Hitler’s “Mein Kampf” and its Irish Translator

This spring will mark 70 years since Hitler’s death.  However, his diatribe Mein Kampf (My Struggle) lives on.

In fact, the copyright for the German language version of the book also expires this year.  What to do in light of the fact the book will now be available for publication by anyone has caused some soul searching in Germany.

This dilemma was the theme of a recent BBC4 programme – “Mein Kampf:  Publish or Burn?” produced by John Murphy, who is the grandson of James Vincent Murphy, the first to translate the book into English back in the 1930’s.

James Murphy was born in 1880 in Cork, Ireland. He studied for the priesthood at St. Patrick’s College and was ordained in 1905.  Having given up the priesthood and gotten married, he lived in Italy and Germany and worked as a journalist and translator in Berlin.

As an observer of Hitler’s rise, he wrote an early book about him called, The Drama of his Career.  The Nazis were sufficiently impressed by the work that he was commissioned to write a full translation of Mein Kampf.

However, once Murphy had completed the work and left Germany in 1938, the Nazis changed their minds and refused to publish the work or allow him to return.

Desperate to be paid for his work but without a manuscript, his wife agreed to return to Berlin on his behalf to try and get a copy. While the German government was unwilling to release a copy, she was able to obtain an earlier manuscript from a secretary who used to work for her husband.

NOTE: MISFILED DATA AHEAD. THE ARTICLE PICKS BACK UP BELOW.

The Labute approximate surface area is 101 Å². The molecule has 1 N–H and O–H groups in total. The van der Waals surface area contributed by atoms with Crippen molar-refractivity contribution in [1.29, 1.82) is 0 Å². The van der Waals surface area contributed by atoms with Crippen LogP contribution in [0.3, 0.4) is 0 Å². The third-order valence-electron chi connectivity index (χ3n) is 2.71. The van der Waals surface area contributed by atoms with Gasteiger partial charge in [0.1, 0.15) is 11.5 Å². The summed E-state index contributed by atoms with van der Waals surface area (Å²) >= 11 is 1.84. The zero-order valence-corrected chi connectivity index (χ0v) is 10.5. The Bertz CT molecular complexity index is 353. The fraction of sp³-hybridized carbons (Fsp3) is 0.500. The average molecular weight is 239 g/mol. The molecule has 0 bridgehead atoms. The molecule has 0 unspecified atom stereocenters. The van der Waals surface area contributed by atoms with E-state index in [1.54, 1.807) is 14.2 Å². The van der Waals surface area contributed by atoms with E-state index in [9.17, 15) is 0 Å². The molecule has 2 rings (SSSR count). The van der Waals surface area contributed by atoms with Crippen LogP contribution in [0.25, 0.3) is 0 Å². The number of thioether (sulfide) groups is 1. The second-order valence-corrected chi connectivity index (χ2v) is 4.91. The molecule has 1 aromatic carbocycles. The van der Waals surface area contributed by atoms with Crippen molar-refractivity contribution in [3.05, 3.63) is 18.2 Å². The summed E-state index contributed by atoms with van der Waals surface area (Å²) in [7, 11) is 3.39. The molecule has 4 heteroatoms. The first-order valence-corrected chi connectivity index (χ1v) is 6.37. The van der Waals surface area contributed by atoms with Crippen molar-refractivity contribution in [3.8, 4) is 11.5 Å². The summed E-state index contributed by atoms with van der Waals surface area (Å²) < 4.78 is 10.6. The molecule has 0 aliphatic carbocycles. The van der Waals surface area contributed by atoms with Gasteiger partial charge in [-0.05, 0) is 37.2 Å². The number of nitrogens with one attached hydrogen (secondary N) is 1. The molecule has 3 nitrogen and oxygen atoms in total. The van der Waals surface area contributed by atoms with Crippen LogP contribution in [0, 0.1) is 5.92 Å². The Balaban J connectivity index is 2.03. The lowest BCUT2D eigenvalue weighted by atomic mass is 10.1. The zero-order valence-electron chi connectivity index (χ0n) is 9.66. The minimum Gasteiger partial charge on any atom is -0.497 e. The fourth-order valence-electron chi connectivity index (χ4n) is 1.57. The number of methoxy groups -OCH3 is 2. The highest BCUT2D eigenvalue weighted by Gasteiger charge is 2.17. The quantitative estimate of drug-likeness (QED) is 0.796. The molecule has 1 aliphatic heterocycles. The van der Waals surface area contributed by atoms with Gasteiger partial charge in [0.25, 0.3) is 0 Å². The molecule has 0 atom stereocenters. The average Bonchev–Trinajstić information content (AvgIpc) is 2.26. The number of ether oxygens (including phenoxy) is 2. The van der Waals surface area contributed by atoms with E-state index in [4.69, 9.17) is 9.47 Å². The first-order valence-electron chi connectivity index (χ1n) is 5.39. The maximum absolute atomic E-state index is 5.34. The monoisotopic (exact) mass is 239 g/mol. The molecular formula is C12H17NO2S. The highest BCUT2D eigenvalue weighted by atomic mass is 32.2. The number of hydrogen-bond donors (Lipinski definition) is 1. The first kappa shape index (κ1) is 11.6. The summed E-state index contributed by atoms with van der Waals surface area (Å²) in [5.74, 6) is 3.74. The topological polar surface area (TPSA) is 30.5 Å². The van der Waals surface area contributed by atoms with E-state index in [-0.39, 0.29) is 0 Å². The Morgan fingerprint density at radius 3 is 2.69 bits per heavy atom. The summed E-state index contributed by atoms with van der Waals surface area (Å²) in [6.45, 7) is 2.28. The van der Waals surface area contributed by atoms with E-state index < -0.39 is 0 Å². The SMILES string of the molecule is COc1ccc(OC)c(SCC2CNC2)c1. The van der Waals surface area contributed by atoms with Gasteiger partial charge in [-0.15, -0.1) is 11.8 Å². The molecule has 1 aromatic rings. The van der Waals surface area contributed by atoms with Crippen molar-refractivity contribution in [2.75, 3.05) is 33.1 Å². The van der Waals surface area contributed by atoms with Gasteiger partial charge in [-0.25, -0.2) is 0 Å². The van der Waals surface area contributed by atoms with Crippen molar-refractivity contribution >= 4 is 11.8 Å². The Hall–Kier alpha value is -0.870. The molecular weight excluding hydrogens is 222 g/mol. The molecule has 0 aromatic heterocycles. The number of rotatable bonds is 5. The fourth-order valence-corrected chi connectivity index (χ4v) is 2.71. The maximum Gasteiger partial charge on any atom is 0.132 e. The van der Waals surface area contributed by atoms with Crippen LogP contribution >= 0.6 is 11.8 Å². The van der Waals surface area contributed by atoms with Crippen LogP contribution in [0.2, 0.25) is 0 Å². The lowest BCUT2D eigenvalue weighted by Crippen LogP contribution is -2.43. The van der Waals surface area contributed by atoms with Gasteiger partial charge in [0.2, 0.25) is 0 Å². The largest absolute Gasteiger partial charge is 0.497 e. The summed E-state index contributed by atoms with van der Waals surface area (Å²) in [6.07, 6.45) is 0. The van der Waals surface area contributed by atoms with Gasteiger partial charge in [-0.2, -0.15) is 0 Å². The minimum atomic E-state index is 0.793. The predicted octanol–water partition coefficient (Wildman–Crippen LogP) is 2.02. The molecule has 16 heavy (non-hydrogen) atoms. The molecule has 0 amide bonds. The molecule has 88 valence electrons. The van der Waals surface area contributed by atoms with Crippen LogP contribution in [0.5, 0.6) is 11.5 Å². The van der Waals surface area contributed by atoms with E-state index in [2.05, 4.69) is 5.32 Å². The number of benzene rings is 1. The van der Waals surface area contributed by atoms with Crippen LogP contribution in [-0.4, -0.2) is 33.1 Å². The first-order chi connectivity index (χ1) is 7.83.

His publisher managed to sell some 200,000 copies of this work but because of disputes over copyright and other issues, Murphy never received any royalties. When the presses were bombed by the Germans, the company’s presses and book plates were destroyed. As a result, an American translation became the standard version of Mein Kampf in the English language, the The Irish Times reports.

Hitler had dictated the book to Rudolph Hess while imprisoned in Munich after the failed putsch in 1923.  Because of sympathetic authorities, Hitler received a mere five year sentence for treason and served only nine months in relative comfort in the newly constructed Landberg prison, where he was able to entertain guests, work on Mein Kampf, and plan future moves to advance the Nazi cause.

The book was originally written to allow Hitler to be able to pay his legal and other debts.  It never did become a financial success for him until after he became Fuehrer, at which time it became a huge financial success and made him wealthy. The state commissioned countless copies including a copy for every couple upon their marriage.

The Nazi idea was to have it replace the Bible throughout the Third Reich. Senior Nazi officials would display ornate editions on a lectern in places of honor in their offices.  It was forced propaganda that could not be avoided.  With new German translations becoming available soon, the controversy surrounding Mein Kampf is sure to continue.

Ian Harvey

Ian Harvey is one of the authors writing for WAR HISTORY ONLINE